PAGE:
The subject is approached from various angles, the psychology of pseudonymity, the various types of cognomes etc. This was a preliminary treatise, which should have been followed by a Recueil des Auteurs Déguisés but unfortunately the author died in 1706 leaving his work unfinished, and it was not for another 100 years, with the publication of Barbier’s Dictionnaire des Ouvrages Anonymes in 1806, that the project was finally completed. In his preface Barbier pays eloquent tribute to the erudition of his predecessor. “In 1690 Adrien Baillet (1649 – 1706) published his Auteurs deguisez…

A list of nearly 1,700 identifications of pseudonyms accompanied this extensive and very interesting discussion. Unconsciously, Baillet adopted in this list a new procedure that has had many imitators… Aprosio’s Visiera alzata and Baillet’s Auteurs deguisez are the first great contributions to the study of cryptonyms by librarians.” (Taylor & Mosher, The Bibliographical History of Anonyma and Pseudonyma, pp. 115-116).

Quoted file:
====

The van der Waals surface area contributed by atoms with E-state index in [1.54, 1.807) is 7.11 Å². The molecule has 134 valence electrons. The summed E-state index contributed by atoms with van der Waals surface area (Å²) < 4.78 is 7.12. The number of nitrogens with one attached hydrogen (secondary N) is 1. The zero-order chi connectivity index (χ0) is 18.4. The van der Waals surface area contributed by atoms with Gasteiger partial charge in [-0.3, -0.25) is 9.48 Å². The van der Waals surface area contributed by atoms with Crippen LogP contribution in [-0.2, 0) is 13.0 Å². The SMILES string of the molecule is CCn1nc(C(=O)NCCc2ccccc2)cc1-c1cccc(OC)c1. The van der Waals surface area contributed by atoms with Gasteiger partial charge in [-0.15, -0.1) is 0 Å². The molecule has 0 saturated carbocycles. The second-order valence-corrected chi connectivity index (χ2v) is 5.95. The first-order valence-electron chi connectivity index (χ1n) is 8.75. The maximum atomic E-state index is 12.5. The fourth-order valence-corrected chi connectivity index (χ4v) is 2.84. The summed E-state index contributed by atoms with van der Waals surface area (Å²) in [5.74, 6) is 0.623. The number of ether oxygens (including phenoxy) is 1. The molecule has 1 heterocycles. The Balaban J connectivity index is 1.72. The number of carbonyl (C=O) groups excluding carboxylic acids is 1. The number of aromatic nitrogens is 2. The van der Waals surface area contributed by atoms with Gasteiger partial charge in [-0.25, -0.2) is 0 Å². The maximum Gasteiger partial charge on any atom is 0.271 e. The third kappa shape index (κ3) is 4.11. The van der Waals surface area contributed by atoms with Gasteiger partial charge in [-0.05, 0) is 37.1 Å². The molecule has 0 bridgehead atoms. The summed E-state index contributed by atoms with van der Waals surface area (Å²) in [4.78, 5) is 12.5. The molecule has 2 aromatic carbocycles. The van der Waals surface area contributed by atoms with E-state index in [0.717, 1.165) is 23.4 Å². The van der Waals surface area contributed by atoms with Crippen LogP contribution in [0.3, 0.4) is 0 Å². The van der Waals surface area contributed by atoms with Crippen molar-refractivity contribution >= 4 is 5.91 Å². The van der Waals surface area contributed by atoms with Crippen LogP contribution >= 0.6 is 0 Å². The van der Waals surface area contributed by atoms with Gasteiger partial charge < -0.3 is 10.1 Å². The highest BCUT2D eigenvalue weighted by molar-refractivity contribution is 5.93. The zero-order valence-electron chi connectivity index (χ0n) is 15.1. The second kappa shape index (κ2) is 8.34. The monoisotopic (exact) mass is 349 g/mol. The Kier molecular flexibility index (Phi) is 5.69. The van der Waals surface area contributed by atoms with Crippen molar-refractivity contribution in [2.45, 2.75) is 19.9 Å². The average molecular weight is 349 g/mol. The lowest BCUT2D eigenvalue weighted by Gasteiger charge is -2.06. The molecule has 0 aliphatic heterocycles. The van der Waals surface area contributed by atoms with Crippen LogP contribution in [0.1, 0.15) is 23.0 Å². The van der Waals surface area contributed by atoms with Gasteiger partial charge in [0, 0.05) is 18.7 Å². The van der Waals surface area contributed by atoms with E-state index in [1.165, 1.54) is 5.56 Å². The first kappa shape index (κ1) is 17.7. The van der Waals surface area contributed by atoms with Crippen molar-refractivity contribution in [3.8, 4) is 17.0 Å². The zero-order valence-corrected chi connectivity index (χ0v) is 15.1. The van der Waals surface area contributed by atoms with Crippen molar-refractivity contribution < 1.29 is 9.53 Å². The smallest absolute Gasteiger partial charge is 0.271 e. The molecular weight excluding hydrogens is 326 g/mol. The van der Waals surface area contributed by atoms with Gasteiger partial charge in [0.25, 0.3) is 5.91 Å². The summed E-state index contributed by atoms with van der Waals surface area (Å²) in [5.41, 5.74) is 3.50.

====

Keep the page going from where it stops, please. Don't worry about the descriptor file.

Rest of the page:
Baillet’s bibliographical activities left him no time to change his clothes or to eat more than one meal a day.

This book a very sizable well-indexed tome of some 615 pages. To be sure it is not to be compared with Querard or Bar- bier, since it is a treatise rather than a catalogue. The work, written ostensibly to amuse as well as to instruct, is divided in orderly fashion into four compartments. The first contains sev- eral chapters which deal with general reflexions on change of name and the customs usually observed in such a procedure. The second concerns the motives which authors have had to change their names and disguise themselves. The third outlines and treats of the ways in which they have brought about the modification.